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A Tribute to Defectiveness


I'm networking so much lately that my emotional brain is growing
disproportionately, taking over the spoken language neurotic (sic) areas.

I went to the kitchen today, where my housemate P. was making a peanut butter/cucumber sandwich.
'Food!', I uttered.
Then immediately 'Foooood!' again, like I had awaken, at last, to the fact that I also needed to chew on something.
So I walked to the fridge and saw this crate of beer from the night before, lying on top of another crate, by the cooling machine.

'BEEEEER!' I said, with unveiled enthousiasm.
Then P. was laughing so nicely that I could not help commenting on how life could be much easier if we weren't to use so many words all the time.

Point being: it's not me doin'it wrong when losing the ability to speak, in favour of striking keys and reading lines. Or emit monosyllables and laugh.

I feel good when I speak less.
It's not just a day after the party.

More words spoken does not necessarily mean more understanding.
Interactivity does, perhaps.
Communication on many different levels.

We experience it when the space is limited, like on a forum post.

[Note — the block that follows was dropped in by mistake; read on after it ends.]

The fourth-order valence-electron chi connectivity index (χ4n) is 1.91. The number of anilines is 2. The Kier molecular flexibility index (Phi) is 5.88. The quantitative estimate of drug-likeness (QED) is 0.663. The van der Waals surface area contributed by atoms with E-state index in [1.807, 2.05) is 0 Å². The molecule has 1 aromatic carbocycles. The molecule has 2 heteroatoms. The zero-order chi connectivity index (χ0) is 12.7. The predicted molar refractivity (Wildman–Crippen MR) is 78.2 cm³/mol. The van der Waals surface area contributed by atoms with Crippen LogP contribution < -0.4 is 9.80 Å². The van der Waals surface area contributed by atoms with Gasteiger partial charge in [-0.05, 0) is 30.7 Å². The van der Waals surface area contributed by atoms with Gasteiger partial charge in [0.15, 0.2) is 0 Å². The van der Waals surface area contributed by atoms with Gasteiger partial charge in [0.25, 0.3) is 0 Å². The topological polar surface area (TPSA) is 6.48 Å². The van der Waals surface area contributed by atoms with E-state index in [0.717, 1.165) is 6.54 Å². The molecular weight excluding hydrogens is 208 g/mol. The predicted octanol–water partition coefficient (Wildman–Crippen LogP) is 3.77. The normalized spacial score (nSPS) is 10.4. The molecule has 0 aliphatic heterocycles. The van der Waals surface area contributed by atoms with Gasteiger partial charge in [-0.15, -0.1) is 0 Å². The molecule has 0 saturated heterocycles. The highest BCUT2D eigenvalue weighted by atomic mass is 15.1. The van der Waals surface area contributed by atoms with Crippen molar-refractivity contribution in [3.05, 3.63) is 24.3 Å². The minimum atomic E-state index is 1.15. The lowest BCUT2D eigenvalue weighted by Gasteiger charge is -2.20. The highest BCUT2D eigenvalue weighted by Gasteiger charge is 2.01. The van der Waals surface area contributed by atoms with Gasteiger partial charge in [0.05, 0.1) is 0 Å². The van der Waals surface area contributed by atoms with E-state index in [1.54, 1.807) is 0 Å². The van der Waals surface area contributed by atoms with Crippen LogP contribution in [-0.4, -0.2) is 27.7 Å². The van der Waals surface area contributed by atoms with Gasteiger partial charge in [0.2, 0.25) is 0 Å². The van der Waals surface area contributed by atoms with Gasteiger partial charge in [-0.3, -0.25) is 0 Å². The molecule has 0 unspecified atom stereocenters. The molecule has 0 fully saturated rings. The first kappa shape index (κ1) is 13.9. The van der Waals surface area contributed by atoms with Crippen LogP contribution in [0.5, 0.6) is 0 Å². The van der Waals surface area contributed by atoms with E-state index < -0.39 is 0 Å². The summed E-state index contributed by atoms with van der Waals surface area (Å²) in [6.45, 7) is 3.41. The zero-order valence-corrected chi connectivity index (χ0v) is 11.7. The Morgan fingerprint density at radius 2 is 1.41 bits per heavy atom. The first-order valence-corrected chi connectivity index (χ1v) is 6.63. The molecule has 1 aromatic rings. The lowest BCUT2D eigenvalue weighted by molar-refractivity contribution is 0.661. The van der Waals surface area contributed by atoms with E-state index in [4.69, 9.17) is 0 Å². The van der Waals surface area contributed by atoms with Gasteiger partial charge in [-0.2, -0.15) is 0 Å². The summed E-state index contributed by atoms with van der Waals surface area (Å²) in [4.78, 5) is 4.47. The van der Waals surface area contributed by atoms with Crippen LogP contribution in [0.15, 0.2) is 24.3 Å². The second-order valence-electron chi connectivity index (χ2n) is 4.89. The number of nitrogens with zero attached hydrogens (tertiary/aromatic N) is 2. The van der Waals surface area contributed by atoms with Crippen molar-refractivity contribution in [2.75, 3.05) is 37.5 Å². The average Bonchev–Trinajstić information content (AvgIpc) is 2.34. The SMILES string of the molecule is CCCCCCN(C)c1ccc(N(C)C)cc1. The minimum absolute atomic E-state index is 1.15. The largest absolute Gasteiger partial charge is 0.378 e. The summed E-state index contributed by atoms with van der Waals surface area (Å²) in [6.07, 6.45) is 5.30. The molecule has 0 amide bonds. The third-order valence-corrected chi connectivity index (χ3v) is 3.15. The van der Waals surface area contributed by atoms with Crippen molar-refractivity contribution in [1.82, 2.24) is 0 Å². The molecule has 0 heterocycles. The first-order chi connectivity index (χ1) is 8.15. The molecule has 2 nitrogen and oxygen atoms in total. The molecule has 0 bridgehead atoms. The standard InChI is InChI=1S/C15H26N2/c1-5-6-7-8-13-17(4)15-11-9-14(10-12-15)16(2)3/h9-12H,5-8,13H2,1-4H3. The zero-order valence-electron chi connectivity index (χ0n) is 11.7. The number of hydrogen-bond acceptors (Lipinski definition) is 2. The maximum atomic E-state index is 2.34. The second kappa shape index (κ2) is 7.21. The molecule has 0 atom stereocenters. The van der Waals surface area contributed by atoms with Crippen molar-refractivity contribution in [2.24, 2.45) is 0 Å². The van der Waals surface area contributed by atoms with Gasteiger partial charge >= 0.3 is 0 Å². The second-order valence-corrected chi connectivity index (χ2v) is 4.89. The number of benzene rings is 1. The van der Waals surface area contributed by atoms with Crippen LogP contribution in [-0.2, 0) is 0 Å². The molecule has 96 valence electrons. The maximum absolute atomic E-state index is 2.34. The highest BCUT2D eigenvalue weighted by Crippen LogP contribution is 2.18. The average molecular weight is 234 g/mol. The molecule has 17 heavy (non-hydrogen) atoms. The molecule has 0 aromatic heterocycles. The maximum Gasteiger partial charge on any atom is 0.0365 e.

Or when dictionary is limited, like speaking a foreign language.

When functioning neurons are few.
After a party.

It's no so bad, is it? When we break the rules of grammar, when we play with letters or sounds or signs and still dig it.

The world is not given anymore, we must make an effort to find new meanings. Significance not granted, it's finally distorted so we give up all convinctions that we know it all, already.

Few elements are there, an invitation to ask. To interact.

We loose the grasp. And caress freedom.

Most likely we wouldn't have had so many wars in history if internet trolling had been invented before semantics. It could be.

So fallacious, so charmant.

That was the point.

Flaminia Klla


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